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Waiving Farm Loans is Not the Answer for Indian Agriculture
Wed, 29 Mar Pre-Open

India's agriculture sector is the backbone of the country's rural economy. Even though agriculture contributes about 15% to India's gross domestic product, a majority of the population directly or indirectly depends on the sector for their livelihood.

Small and marginal farmers which make a bulk of the sector today, face myriad problems including, lower crop yields, erratic monsoons, and more importantly, the rising burden of farm loans.

The incumbent government envisioned doubling farm income by 2022 by transforming Indian agriculture. However, the political discourse continues to focus on waiving off farm loans rather than any other productive solution.

In the run up to the assembly elections in Uttar Pradesh, the Bhartiya Janata Party (BJP) had promised that it would waive off crop loans taken by the small and marginal farmers of the state.

Political parties promising to waive off crop loans is nothing new. Before the 2009, Lok Sabha elections, the Congress led United Progressive Alliance government had carried out a similar exercise.

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Following the example set in Uttar Pradesh, other state governments could be mulling a farm loan waiver programme.

It is perhaps just a matter of time before more states join the bandwagon.

But are farm loan waivers the right way of addressing the problems in Indian agriculture?

According to numbers released by the State Bank of India, if the Uttar Pradesh government goes ahead with its poll promise of waiving off loans to small and marginal farmers, it would cost banks as much as Rs 27.4 billion.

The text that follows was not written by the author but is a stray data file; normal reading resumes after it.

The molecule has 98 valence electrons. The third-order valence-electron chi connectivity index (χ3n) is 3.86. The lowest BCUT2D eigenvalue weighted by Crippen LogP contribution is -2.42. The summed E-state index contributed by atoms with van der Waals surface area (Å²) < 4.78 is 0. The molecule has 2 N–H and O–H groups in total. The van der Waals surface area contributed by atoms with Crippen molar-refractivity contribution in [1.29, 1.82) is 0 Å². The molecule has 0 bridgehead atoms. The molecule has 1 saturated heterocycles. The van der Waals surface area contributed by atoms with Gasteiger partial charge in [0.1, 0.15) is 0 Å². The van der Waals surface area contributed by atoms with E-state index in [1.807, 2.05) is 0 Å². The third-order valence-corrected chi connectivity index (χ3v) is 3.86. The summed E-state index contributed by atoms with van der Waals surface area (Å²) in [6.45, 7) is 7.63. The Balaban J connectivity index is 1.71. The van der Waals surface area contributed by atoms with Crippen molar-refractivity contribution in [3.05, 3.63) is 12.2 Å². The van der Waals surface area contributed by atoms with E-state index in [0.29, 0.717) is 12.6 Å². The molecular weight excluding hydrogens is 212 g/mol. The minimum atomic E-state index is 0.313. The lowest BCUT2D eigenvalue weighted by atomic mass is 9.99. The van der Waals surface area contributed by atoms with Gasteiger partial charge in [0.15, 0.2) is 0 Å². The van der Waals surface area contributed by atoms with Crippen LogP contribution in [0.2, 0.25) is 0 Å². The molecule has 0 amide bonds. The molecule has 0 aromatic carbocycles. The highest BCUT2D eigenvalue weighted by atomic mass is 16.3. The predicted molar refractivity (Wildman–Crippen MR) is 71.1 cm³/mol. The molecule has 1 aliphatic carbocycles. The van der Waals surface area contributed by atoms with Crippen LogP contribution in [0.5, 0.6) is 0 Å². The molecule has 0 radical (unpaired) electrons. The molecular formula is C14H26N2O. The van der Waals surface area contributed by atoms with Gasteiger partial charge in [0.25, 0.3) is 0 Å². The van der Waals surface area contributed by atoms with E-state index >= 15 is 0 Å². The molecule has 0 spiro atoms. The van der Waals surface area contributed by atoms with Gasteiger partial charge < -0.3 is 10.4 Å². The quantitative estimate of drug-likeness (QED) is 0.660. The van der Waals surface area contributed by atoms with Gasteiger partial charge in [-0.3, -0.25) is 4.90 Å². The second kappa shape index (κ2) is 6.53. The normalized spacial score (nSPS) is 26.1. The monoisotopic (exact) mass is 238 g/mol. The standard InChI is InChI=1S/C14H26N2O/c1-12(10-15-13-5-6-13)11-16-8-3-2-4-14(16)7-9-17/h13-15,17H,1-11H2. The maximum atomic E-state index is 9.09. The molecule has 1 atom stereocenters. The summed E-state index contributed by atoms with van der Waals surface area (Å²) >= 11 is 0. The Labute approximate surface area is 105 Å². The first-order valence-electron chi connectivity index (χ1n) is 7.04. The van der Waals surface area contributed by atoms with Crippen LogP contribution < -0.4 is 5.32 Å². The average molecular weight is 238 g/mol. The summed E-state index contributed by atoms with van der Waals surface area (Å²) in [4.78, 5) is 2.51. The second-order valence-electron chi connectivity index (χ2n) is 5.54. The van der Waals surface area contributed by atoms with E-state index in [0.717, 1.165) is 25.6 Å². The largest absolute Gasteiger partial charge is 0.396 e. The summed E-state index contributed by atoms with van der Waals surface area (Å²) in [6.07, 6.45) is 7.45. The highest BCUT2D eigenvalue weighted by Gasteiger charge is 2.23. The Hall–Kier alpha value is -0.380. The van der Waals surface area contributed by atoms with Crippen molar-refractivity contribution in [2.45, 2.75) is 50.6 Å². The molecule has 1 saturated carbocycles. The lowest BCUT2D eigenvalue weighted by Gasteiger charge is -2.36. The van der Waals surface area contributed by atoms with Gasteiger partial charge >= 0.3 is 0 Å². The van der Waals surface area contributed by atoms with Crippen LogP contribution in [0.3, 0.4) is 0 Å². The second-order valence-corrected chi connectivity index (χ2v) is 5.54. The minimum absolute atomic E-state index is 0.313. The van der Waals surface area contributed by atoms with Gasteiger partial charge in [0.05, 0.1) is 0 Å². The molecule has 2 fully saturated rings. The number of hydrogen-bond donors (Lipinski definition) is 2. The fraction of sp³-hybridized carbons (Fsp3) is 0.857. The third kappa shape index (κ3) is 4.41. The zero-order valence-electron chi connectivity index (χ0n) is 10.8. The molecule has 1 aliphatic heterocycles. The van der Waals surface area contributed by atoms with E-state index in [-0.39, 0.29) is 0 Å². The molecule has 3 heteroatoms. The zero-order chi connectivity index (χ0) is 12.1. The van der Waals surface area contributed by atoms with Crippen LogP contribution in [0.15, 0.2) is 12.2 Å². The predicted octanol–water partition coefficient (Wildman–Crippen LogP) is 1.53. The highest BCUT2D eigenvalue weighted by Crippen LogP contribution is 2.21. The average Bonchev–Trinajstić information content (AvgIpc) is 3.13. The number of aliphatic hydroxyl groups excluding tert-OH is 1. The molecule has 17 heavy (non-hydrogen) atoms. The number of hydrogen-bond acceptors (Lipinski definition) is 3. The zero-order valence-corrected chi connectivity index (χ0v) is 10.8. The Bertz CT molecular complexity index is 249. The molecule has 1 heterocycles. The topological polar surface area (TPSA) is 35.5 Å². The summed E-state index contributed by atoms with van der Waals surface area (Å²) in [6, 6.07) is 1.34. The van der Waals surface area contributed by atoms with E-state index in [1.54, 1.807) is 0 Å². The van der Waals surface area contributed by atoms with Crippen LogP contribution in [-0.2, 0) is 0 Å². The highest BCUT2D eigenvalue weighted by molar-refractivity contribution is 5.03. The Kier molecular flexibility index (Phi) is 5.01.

But of course, the banks won't bear the load of the loans waived off and the state government will step in to compensate them. However, when you look at the numbers closely, the Rs 27.4 billion outlay accounts for about 8% of Uttar Pradesh government's revenue. Which is a significantly high number.

Apart from the monetary impact, there is also the question of moral hazard in loan waivers.

Our big picture expert Vivek Kaul explains it succinctly in his Diary:

  • The economist Alan Blinder in his book After the Music Stopped writes that the "central idea behind moral hazard is that people who are well insured against some risk are less likely to take pains (and incur costs) to avoid it."

    This basically means that once the farmer sees a loan being waived off today, he will wait for elections in the future for the newer loans he takes on to be waived off as well. Essentially, he will see little incentive in repaying loans that he takes on in the future.

SBI Chairperson Arundhati Bhattacharya too echoes Vivek's views. The head of the country's largest lender, was bang on when she recently said that loan waivers affect credit discipline, as farmers will wait for the next elections and the next government to waive off their loans.

An argument in favour of waiving off farm loans is that it reduces the debt overhang on farmers, which helps them invest again. However, a World Bank study - The Economic Effects Of A Borrower Bailout: Evidence From An Emerging Market, did not find any improvement in investment in areas where a significant amount of debt was waived off.

To be sure, India's agriculture sector needs the government's support but loan waivers cannot be the solution as they are only focused on the short-term. Moreover, expenditure on loan waivers will leave the government with less fiscal space for productive infrastructure spending.

The problems in Indian agriculture are structural. Loan waivers will not do much but to appease the masses in the short-term. If the government aims to meet its double farm income target by 2022, investments in irrigation, water conservation, better storage facilities, among others need to be given prime focus.

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